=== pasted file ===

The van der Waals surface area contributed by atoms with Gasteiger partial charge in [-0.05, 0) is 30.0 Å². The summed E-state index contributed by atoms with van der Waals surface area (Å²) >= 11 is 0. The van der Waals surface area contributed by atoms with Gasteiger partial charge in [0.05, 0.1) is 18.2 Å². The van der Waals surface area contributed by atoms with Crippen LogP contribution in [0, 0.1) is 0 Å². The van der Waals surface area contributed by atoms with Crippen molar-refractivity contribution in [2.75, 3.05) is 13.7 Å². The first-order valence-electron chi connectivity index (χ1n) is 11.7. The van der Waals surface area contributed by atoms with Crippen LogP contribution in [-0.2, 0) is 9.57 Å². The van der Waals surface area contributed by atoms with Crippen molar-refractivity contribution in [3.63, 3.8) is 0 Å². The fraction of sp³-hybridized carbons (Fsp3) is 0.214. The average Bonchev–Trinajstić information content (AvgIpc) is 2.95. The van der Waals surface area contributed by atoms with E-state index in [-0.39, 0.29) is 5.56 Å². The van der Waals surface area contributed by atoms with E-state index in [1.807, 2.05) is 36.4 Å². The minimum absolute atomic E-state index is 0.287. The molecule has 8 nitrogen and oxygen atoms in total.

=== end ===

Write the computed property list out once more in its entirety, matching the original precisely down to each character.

The van der Waals surface area contributed by atoms with Gasteiger partial charge in [-0.05, 0) is 30.0 Å². The summed E-state index contributed by atoms with van der Waals surface area (Å²) >= 11 is 0. The van der Waals surface area contributed by atoms with Gasteiger partial charge in [0.05, 0.1) is 18.2 Å². The van der Waals surface area contributed by atoms with Crippen LogP contribution in [0, 0.1) is 0 Å². The van der Waals surface area contributed by atoms with Crippen molar-refractivity contribution in [2.75, 3.05) is 13.7 Å². The first-order valence-electron chi connectivity index (χ1n) is 11.7. The van der Waals surface area contributed by atoms with Crippen LogP contribution in [-0.2, 0) is 9.57 Å². The van der Waals surface area contributed by atoms with Crippen molar-refractivity contribution in [3.63, 3.8) is 0 Å². The fraction of sp³-hybridized carbons (Fsp3) is 0.214. The average Bonchev–Trinajstić information content (AvgIpc) is 2.95. The van der Waals surface area contributed by atoms with E-state index in [-0.39, 0.29) is 5.56 Å². The van der Waals surface area contributed by atoms with E-state index in [1.807, 2.05) is 36.4 Å². The minimum absolute atomic E-state index is 0.287. The molecule has 8 nitrogen and oxygen atoms in total.